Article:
Version 9.0 of the REFPROP software has been released. This new update adds many new standards that either have been recently adopted, or are in the process of becoming standards. Most notably are the AGA-8 and GERG-2004 equations for natural gas. AGA-8 has been the current standard for natural gas properties since 1992 but was not available in previous versions of REFPROP since it was only valid in the gas phase. This standard did not have the ability to calculate phase equilibrium properties, including dew points and bubble points. Although properties at the dew point were within the limits of the AGA-8 equation, the unknown equilibrium point became a real hindrance for natural gas processors. The GERG-2004 equation set out to overcome this deficiency and to add properties in the liquid phase and critical region. It was designed to be more accurate than the AGA-8 equation in the gas phase, so that it could become a new standard for the gas industry. This equation is currently being adopted by ISO, and other organizations will accept the ISO approval once it is available. The new equation dramatically improves the representation of not only natural gas properties, but properties of mixtures for other components as well that are cryogenic or contain carbon dioxide. The model is set up simply so that additional compounds can be included in the mixture by adding interaction parameters for systems with limited data. For those systems with extensive data, the excess Helmholtz energy portions of the mixture model can be incorporated as well with one additional parameter that determines the extent of the excess portion that is added.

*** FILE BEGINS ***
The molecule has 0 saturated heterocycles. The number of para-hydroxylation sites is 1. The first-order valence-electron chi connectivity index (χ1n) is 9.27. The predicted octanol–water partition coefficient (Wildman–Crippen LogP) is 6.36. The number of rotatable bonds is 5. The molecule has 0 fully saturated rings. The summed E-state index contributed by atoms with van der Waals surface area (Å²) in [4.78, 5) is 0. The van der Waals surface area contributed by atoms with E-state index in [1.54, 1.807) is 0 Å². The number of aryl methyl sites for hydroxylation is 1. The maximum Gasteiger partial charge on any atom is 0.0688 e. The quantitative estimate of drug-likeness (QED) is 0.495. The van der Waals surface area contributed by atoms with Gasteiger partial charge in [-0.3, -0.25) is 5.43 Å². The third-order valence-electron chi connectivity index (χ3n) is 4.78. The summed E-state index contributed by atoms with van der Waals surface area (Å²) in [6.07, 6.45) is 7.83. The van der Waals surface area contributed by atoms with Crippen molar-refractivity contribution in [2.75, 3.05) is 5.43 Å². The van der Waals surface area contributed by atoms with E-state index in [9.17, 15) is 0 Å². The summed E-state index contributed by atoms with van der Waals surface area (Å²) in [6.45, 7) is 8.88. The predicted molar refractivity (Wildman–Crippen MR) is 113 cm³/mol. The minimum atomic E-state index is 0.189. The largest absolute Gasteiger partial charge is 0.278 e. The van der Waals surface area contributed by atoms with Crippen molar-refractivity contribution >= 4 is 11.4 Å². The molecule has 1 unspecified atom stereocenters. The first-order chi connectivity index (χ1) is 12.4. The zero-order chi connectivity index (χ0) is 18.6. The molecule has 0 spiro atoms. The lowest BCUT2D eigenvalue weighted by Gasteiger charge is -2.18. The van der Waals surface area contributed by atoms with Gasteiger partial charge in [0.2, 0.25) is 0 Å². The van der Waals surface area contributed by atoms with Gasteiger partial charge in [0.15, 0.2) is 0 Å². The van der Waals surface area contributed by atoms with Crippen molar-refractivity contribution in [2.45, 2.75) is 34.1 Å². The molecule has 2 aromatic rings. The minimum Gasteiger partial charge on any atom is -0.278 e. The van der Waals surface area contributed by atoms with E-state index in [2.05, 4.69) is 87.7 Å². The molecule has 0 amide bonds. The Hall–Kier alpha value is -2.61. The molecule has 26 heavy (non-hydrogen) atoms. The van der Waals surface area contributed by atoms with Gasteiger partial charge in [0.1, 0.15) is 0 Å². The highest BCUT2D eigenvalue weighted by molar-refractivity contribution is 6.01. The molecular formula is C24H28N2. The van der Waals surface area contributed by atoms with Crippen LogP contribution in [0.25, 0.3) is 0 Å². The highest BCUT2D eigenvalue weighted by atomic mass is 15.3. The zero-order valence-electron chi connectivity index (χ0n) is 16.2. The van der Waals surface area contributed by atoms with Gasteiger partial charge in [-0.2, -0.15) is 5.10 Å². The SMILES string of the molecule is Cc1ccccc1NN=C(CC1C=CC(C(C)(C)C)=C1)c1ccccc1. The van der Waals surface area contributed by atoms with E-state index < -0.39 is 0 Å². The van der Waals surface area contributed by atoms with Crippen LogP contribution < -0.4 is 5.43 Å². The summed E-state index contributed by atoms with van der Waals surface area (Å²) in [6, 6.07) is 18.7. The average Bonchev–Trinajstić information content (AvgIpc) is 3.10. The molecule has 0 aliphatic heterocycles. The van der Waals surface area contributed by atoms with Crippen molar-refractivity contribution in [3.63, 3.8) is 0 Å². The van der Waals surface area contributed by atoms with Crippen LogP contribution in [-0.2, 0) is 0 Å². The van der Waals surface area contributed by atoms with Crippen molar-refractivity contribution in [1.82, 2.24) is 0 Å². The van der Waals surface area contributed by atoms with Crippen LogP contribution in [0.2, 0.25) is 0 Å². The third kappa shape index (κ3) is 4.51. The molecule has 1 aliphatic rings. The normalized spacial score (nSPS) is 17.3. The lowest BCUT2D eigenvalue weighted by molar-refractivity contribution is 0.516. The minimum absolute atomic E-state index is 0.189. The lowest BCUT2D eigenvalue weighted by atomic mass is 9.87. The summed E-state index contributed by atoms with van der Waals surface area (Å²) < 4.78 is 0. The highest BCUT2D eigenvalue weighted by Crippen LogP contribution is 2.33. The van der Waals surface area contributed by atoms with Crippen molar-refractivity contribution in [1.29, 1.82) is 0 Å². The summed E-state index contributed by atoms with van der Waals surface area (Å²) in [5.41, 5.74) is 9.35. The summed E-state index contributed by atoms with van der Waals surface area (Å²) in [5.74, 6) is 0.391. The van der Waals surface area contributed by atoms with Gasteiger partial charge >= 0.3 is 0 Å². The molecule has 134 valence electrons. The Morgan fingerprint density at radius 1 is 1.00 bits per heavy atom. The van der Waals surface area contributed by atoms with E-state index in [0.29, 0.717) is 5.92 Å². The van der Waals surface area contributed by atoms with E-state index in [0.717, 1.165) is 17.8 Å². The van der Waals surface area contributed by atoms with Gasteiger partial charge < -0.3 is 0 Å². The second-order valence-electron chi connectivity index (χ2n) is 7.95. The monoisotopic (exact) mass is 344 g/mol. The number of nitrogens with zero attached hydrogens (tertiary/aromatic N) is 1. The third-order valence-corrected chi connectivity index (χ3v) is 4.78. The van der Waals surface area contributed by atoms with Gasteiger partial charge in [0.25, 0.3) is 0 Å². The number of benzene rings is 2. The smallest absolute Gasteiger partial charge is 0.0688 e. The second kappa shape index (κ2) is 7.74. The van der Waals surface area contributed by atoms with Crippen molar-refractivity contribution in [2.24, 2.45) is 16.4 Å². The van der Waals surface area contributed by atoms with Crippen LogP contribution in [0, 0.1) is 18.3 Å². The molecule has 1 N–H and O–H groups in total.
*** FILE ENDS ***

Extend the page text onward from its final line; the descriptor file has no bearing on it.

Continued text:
Many other changes have been incorporated into the new version of REFPROP. New equations of state have been added for 33 fluids and new transport equations have been added for 15 fluids. All of these equations represent either fluid representations with lower uncertainties or new equations for important fluids that were not available previously. Some of these fluids include acetone, carbon monoxide, ethane, hydrogen, hydrogen sulfide, krypton, nitrous oxide, propane, sulfur dioxide, toluene, and xenon. Fluids with new transport equations include methane, octane, nonane, decane, R125, hydrogen sulfide, methanol, and ethanol. Work is in progress to add surrogate mixture models for aviation fuels and rocket propellants, models for biofuels, and updated transport surfaces for hydrogen to future versions of the REFPROP program.